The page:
Summary: This is a Memorial Day sermon that is linked to the greatest soldier who ever died and defeated the greatest enemy we ever will face and how to remember Him with the Lord’s Supper.
The Lords Supper
Meals are special. And I’m sure all of us have a favorite meal that we like and get served our birthdays and such. But there is no other meal more special than the one in which we are getting ready to partake in the Lord’s Supper.
Some call it the Lord’s Supper; others call it Communion or Holy Communion. But no matter what you call it; it is a very special time that we have with our Lord.
This is Memorial Day Weekend and for some it is a time of picnics and cookouts and an extra day off work. But it is a time where we remember those who have passed on. It is marked by parades; speeches; flags and flowers are placed on the graves of many servicemen. It was first observed on May 30, 1868, for the purpose of decorating the graves of the Civil War Dead. Now, it remembers all of those who died in the wars our nation have fought. I think as well, we would be wise to remember someone who fought the greatest battle there ever has been. Jesus Christ defeated sin and it’s punishment when He willingly gave His life on the Cross.
So this morning let me give you a few things in which this Holiday weekend and everyday that we should reflect on. But before we begin let me give you a little background. The first time we hear about the Lord’s Supper was when Jesus and His disciples were in the Upper room celebrating the Passover.
Remember the Passover had happened about 1000 years before Jesus instituted this supper. He took a reluctant man in Moses to fulfill a promise that He had made to Abraham that the children of Israel would have what is known as the Promised Land. But after the promise, the children of Israel sinned against God and became the captives of the Egyptians.
So God then prepares and sends Moses to the leader of the Egyptians, Pharaoh, and tells him to let the Israelites go free. Time after time, plague after plague, Pharaoh says no and when he did say yes then he would go back on his word. So God tell Moses I have one more plague that will cause Pharaoh to let My people go. He says at Midnight the firstborn of all the Egyptians shall die, but none of the Children of Israel’s children will die.
So then He instructed the Children of Israel on what is know as the Passover. He tells them that they are to take a lamb, a male without blemish. And they were to kill that lamb and take some of the blood and put it on the doorpost and on the lintel of the house where they would eat. And they where to take the meat of the lamb they sacrificed and cook it and then eat it. And that night it says in…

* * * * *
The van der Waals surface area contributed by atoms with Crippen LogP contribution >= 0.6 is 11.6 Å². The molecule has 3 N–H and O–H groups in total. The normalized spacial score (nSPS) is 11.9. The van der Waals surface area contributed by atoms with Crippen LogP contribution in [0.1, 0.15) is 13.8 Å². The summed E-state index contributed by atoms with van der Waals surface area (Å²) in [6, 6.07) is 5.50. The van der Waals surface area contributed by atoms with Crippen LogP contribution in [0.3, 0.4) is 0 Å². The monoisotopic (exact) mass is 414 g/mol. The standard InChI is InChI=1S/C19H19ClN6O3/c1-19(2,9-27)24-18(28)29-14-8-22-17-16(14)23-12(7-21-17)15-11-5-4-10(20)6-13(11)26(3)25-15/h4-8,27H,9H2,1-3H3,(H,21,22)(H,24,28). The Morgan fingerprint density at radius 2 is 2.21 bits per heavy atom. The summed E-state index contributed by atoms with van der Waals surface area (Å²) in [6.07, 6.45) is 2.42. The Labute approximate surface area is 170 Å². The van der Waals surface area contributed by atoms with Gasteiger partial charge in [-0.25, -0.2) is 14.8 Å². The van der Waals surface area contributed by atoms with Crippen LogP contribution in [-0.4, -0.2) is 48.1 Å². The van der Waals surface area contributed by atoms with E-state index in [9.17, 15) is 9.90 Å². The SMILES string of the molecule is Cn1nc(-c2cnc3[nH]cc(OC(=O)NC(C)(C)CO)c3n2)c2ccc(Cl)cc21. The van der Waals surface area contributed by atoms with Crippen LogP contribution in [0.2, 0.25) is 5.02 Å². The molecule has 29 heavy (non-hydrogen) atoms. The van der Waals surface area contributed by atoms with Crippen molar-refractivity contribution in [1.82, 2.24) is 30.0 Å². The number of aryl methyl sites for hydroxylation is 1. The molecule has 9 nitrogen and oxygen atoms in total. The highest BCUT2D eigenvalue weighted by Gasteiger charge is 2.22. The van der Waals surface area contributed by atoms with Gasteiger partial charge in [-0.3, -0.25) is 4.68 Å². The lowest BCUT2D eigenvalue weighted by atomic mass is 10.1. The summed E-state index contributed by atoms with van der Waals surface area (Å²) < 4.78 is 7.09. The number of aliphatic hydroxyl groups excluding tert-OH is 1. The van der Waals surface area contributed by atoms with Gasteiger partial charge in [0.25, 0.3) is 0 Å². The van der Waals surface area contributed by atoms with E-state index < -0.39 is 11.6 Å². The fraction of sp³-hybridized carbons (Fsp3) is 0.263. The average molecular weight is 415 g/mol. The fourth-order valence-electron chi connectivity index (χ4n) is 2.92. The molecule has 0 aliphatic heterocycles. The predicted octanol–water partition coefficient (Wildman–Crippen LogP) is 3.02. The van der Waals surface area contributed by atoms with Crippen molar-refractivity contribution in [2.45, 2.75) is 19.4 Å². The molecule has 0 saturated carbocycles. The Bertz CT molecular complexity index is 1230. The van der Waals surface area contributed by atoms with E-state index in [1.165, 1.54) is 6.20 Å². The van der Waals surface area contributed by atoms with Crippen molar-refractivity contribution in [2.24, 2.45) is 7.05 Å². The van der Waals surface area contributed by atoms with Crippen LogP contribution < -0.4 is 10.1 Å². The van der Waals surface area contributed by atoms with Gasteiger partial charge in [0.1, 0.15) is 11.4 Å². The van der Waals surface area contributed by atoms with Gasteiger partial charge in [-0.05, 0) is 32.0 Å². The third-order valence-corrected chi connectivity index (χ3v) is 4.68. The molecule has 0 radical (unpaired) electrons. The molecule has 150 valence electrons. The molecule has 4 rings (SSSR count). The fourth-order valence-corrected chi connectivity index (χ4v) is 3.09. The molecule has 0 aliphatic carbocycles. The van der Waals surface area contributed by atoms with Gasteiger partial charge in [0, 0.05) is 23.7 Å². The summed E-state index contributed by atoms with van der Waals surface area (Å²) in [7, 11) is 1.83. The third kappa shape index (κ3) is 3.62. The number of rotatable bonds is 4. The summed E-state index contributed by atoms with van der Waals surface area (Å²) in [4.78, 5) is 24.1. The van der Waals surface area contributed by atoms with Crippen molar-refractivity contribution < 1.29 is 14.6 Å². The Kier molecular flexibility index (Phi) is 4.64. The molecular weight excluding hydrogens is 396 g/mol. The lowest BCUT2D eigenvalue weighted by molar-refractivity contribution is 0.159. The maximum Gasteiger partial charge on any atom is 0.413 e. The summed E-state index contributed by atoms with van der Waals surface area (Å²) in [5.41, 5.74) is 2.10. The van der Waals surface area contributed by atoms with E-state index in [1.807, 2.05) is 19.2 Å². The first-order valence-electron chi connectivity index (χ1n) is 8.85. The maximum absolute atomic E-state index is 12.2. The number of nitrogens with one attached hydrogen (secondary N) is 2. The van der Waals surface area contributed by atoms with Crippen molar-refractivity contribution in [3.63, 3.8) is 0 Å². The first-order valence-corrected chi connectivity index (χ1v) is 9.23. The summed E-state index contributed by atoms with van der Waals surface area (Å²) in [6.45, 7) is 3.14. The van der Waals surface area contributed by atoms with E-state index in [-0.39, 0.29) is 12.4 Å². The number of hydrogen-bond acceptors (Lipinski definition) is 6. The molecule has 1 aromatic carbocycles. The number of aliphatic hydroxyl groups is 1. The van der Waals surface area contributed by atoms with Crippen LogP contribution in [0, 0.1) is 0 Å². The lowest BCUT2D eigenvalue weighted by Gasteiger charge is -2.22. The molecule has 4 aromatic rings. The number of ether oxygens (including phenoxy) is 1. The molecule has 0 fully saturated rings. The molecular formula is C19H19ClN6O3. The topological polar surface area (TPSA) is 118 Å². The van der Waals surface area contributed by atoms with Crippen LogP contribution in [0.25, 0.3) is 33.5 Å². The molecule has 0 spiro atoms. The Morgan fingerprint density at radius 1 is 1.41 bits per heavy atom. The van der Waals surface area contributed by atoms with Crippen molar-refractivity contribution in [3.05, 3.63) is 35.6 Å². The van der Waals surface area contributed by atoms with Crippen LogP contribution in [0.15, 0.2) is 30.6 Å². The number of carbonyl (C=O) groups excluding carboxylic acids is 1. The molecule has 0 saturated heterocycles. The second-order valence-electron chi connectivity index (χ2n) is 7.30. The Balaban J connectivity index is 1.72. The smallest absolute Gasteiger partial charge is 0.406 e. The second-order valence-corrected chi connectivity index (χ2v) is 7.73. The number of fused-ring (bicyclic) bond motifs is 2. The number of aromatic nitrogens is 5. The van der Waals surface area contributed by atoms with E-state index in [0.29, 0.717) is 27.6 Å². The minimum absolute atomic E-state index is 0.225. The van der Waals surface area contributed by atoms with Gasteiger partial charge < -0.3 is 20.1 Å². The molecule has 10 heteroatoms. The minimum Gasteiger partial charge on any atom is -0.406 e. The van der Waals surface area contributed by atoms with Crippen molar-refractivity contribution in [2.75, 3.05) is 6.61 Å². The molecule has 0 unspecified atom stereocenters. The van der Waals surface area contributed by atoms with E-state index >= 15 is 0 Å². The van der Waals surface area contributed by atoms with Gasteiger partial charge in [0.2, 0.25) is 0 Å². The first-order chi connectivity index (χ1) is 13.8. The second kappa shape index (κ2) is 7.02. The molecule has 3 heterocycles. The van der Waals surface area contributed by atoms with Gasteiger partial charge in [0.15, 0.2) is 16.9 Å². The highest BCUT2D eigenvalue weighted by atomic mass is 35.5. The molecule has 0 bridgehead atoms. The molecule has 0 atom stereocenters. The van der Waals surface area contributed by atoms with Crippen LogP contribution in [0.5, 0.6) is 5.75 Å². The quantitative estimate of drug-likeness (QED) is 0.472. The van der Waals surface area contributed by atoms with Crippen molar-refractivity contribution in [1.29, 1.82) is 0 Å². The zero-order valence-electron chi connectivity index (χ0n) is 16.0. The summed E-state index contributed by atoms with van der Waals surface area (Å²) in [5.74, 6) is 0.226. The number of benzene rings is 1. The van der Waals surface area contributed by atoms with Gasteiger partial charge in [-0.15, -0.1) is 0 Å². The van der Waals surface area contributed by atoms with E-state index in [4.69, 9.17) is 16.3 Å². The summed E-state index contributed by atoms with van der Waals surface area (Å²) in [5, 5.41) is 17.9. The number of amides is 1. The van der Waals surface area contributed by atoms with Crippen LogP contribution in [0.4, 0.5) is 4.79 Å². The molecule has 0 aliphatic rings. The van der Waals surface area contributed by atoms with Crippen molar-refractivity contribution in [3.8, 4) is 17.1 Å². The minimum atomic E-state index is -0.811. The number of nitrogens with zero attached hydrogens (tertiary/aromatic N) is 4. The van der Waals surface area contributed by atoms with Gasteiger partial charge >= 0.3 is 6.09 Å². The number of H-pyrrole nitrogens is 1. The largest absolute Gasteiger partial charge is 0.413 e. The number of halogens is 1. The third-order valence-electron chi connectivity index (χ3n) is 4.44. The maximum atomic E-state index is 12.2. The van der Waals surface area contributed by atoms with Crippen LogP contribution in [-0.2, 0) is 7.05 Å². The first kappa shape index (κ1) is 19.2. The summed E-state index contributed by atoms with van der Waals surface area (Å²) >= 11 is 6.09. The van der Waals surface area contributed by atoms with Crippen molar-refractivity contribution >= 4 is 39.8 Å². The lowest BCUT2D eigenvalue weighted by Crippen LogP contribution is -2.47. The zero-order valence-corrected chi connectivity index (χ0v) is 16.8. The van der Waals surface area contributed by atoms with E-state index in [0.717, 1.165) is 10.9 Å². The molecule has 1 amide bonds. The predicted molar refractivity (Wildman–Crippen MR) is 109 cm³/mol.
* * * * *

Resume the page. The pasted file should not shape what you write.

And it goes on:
Exodus 12:13 Now the blood shall be a sign for you on the houses where you are. And when I see the blood, I will pass over you; and the plague shall not be on you to destroy you when I strike the land of Egypt.
So then He goes on to tell them this was not a one-time thing.
Exodus 12:14 So this day shall be a memorial and you shall keep it as a feast to the Lord throughout your generations.
So now we pick back up with our story with Jesus in the Upper Room getting ready to celebrate this Passover. But this time Jesus shocked them. He tells them I am now to be the Passover. I will pour out My blood and not just for the Jews but also for everyone. Because when God sees My blood He will Passover the sin and the judgment that goes with that.
Romans 6:23 For the wages of sin is death, but the gift of God is eternal life in Christ Jesus our Lord.
So with that in mind, let me give you some things to remember about the Lord’s Supper.
A time of Commemoration (Vs. 23-25)
It is a time to remember. Did you ever think that Jesus never tells us to remember His birth? But yet that is probably for many the most popular of religious Holidays due to the gifts received or all of the football that is being played.
He does not tell us to remember His life, although what an example He set while He walked upon this earth. Now there is nothing wrong with remembering His birth and His life but His commandment, not His request was for us to remember His death.
When I see people who profess that they are a Christian but they just don’t see the need to attend church then I ask them this question. When was the last time that you took communion? You see like church attendance it was not a request; it was a commandment. The Bible does not say, when you feel like it or when you get the time; it says, “DO THIS in remembrance of Me”.